Our author, Michael Lewis, starts by talking about the absurdity of the "Wall Street investment bank" (p.1). And this dude should know—he worked for Salomon Brothers (a major firm) when he was twenty-four years old.
Lewis actually wrote a book about this experience called Liar's Poker. It eviscerated the industry, calling out his peers for their lack of knowledge and his bosses for their greed.
Instead of exposing the industry as a scam, however, the book seemed to actually encourage more young'uns to join it. Whoops.
In a similar way, the industry as a whole just got shadier and shadier over the years.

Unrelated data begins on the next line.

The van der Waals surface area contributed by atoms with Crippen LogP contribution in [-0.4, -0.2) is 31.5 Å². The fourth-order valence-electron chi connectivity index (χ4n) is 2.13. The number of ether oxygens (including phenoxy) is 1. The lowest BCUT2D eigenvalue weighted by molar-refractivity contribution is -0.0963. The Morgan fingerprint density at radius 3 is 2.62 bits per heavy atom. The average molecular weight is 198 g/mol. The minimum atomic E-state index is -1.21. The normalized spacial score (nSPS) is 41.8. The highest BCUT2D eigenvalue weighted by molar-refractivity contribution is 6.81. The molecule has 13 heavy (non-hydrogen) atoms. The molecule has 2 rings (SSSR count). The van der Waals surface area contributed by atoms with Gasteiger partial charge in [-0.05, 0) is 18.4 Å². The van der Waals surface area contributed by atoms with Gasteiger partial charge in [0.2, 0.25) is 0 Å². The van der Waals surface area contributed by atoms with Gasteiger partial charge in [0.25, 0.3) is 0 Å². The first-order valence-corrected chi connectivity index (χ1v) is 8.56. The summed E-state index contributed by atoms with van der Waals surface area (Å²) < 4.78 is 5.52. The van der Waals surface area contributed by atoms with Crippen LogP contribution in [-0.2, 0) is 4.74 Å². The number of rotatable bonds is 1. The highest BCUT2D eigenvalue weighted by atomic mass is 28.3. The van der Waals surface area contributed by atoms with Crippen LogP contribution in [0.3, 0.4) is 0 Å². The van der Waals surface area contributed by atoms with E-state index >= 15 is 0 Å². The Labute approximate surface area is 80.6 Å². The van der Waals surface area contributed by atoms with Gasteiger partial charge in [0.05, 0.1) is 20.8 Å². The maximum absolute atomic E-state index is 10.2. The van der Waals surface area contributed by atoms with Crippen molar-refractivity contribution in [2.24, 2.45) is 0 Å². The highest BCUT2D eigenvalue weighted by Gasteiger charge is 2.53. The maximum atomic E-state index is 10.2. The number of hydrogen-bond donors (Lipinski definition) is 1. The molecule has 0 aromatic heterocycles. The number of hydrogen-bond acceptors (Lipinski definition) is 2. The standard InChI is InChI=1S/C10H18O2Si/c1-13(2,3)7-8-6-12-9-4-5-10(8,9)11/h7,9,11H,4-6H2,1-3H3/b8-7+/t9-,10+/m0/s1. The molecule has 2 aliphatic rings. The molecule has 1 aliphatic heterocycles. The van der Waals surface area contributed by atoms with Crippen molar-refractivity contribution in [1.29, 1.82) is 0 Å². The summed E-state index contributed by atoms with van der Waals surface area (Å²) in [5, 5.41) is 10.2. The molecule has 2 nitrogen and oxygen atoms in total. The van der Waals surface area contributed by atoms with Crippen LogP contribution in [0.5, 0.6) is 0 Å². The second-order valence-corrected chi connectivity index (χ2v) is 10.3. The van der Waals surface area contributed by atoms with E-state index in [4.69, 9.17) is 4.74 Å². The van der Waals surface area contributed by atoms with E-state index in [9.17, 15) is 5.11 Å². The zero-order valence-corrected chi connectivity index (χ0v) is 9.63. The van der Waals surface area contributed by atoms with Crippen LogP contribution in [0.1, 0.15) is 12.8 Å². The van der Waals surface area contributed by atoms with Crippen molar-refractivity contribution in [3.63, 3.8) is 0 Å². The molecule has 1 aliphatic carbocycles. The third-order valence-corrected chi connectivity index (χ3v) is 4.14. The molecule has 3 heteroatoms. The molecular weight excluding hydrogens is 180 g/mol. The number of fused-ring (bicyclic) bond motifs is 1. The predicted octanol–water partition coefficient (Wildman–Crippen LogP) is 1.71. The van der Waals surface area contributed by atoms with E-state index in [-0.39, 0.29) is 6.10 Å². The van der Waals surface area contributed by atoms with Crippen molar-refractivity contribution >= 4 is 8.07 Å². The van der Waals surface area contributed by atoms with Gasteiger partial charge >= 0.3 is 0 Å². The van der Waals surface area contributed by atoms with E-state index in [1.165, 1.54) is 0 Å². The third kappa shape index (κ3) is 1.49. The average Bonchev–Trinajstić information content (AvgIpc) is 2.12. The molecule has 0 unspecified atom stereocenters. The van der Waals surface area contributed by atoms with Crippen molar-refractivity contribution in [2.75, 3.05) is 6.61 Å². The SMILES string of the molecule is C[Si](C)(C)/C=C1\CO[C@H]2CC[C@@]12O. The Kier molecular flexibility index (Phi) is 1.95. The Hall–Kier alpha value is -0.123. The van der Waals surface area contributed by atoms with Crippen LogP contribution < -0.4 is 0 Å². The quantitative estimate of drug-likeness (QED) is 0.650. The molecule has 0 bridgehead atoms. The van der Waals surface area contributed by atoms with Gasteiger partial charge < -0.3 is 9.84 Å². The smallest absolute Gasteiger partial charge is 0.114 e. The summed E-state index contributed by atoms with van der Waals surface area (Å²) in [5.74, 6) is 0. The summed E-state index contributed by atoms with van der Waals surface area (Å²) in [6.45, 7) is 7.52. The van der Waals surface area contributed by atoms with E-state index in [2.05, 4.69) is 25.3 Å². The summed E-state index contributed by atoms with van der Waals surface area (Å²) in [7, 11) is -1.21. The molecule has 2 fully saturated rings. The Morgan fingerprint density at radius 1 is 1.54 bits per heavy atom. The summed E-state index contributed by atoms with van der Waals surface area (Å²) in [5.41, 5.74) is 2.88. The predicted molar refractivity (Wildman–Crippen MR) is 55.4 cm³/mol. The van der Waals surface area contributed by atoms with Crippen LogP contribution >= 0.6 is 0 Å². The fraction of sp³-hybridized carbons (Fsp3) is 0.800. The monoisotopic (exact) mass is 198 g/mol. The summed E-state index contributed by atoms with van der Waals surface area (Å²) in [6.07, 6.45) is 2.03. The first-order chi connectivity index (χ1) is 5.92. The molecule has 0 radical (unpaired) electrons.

Everything changes in 2007, when an obscure analyst named Meredith Whitney makes a big prediction: the bank Citigroup is in rough shape and will need to "slash its dividend or go bust" (p.9).
Four days later, that's exactly what happens. This lady is Nostradamus.
Whitney's not done yet, either. Now that the world's eyes are on her, she tells Wall Street that its wrong-headed investments in the subprime mortgage bond market (more on that later) will have huge consequences.
Spoiler: Whitney's completely right. And she isn't the only one: some guy named John Paulson makes almost $25 billion betting against the subprime mortgage market.
One day, Lewis visits Whitney and asks her how many people knew about this subprime disaster before it happened. She gives him a list that has John Paulson smack dab in the middle.
At the top, however, is Whitney's former boss and mentor, Steve Eisman.